11th Sunday


Mark 4:26-34

Jesus said to the crowds, ‘This is what the kingdom of God is like. A man throws seed on the land. Night and day, while he sleeps, when he is awake, the seed is sprouting and growing; how, he does not know. Of its own accord the land produces first the shoot, then the ear, then the full grain in the ear. And when the crop is ready, he loses no time: he starts to reap because the harvest has come.’

He also said, ‘What can we say the kingdom of God is like? What parable can we find for it? It is like a mustard seed which at the time of its sowing in the soil is the smallest of all the seeds on earth; yet once it is sown it grows into the biggest shrub of them all and puts out big branches so that the birds of the air can shelter in its shade.’

Using many parables like these, he spoke the word to them, so far as they were capable of understanding it. He would not speak to them except in parables, but he explained everything to his disciples when they were alone.

As we return to Sundays of the Year in Ordinary Time, we are reminded that the ordinary tasks of life have their place in the greater part of the year – 34 weeks out of 52 are in fact ‘ordinary’ in this sense, excluding Advent, Christmas, Lent and Easter season. The colour we use in Church now and in all the Sundays until November, appropriately enough, is green which signifies growth and bloom, the colour of seedlings and shrubs before the flowers and fruits emerge.

The emergence of the colour green all around us gives us hope and in fact the month of May and June there is a freshness and riot of green in our trees, fields, woodland, laneways and gardens. The farmer-gardener is patient – each day brings new signs in the spring and due season after a long winter that follows the sowing of seed seemingly so long before. This predictable pattern of nature takes many months and requires patience and perseverance in hope and faith that the elements will co-operate and the harvest will surely come.

This natural process corresponds to the growth of the Kingdom of God  - the Church  - a spiritual and supernatural mysterious reality – the growth of the Kingdom of love in this world evident in the lives and actions of individual believers and their communities, parishes, dioceses and religious institutes, hospitals, schools, and the like.

None of the cultivated growth –and this is the point of the parables – is possible without the work of the gardener/farmer who sows the seed. The ‘work’ of nature takes over. If the seed corresponds to each person who believes in Christ, the work of our sanctification and maturing in Christ is in fact the work of many seasons, and years.

Jesus uses the allegory of seed for the Kingdom of God on numerous occasions throughout His public ministry.

We know a small bit more than the hearers of Jesus, but the basic principles of nature still apply – the necessary conditions for germination of seed is still the same all the time. In biology we think of water, oxygen and warmth (WOW) which are pre-requisites for germination or spraying. But for seeds to last and to grow they need to be root well in good soil where they can anchor for support all through their life cycle. They also need the oxygen, mineral salts and water as well as dead organic material (or humus) for growth. In the air they need sunlight, air, shelter, warmth, and protection as they face exposure to the elements, as well as feeding predators. The life of a plant is a rather precarious one indeed. Hence farmers and gardeners show so much diligent care and supervision of a crop.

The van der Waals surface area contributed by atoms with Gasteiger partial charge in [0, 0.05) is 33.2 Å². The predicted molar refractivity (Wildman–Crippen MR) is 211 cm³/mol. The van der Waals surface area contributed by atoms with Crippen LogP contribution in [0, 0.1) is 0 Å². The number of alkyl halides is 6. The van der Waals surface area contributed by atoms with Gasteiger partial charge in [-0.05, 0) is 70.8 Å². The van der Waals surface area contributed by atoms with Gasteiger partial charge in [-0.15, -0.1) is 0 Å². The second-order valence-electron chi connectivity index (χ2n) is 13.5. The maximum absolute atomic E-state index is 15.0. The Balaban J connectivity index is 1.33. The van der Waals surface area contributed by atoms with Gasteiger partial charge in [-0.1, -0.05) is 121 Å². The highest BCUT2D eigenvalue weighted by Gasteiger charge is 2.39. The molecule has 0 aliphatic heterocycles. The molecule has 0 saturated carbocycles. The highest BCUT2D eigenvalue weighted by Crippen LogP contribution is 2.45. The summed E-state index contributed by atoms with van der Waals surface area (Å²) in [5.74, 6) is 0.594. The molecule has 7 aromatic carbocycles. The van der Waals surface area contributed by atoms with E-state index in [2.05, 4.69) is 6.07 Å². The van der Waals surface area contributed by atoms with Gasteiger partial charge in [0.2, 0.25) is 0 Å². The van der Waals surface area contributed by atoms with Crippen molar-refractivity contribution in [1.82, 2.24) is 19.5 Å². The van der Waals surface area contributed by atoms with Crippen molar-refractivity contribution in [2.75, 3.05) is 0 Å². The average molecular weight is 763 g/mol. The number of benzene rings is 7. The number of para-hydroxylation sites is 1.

Within the seed itself, a process takes place while the farmer is in his bed at night.

 Night and day, while he sleeps, when he is awake, the seed is sprouting and growing; how, he does not know.

Of its own accord the land produces first the shoot, then the ear, then the full grain in the ear

This is the slow but sure process of seed metabolism. In order to push out and emerge through the hard outer seed coat, softened now by water, the emerging young root (or radicle) and the emerging young shoot (or plumule) require energy. The rootlet must spread out feelers for water and anchoring, and the shoot must push upwards against gravity to face the elements. It is a mysterious and wonderful process dictated by the laws of nature and the genetic code in the plant. Yet the energy required must come from somewhere  - before the plant can rely on the energy that comes from the sun. The seed itself has an energy store – a certain amount of fat and starch present in the seed that must be metabolised, respired, or consumed to make sure the plant has a fighting chance to grow. In other words what was the seed must die. Jesus in fact uses that analogy of Himself when explaining His passion to the Greeks who come enquiring after Him.

The result of death is new growth and abundance – in the case of a tiny mustard seed a tree can grow. The fruitfulness of good works emerges after the sacrifices we make of the generosity, sacrifices and self-denial required principally by the sanctification of our daily work and duty as well as works of service to our neighbour in works of justice. We must persevere with the Lord’s help each day until we are ready for the Kingdom of heaven

Responsorial Psalm

The just will flourish like the palm tree

and grow like a Lebanon cedar.

Planted in the house of the Lord

they will flourish in the courts of our God,

still bearing fruit when they are old,

still full of sap, still green,

Ezekiel – First Reading

‘From the top of the cedar,

from the highest branch I will take a shoot

and plant it myself on a very high mountain.

I will plant it on the high mountain of Israel.

It will sprout branches and bear fruit,

and become a noble cedar.

Every kind of bird will live beneath it,

every winged creature rest in the shade of its branches.

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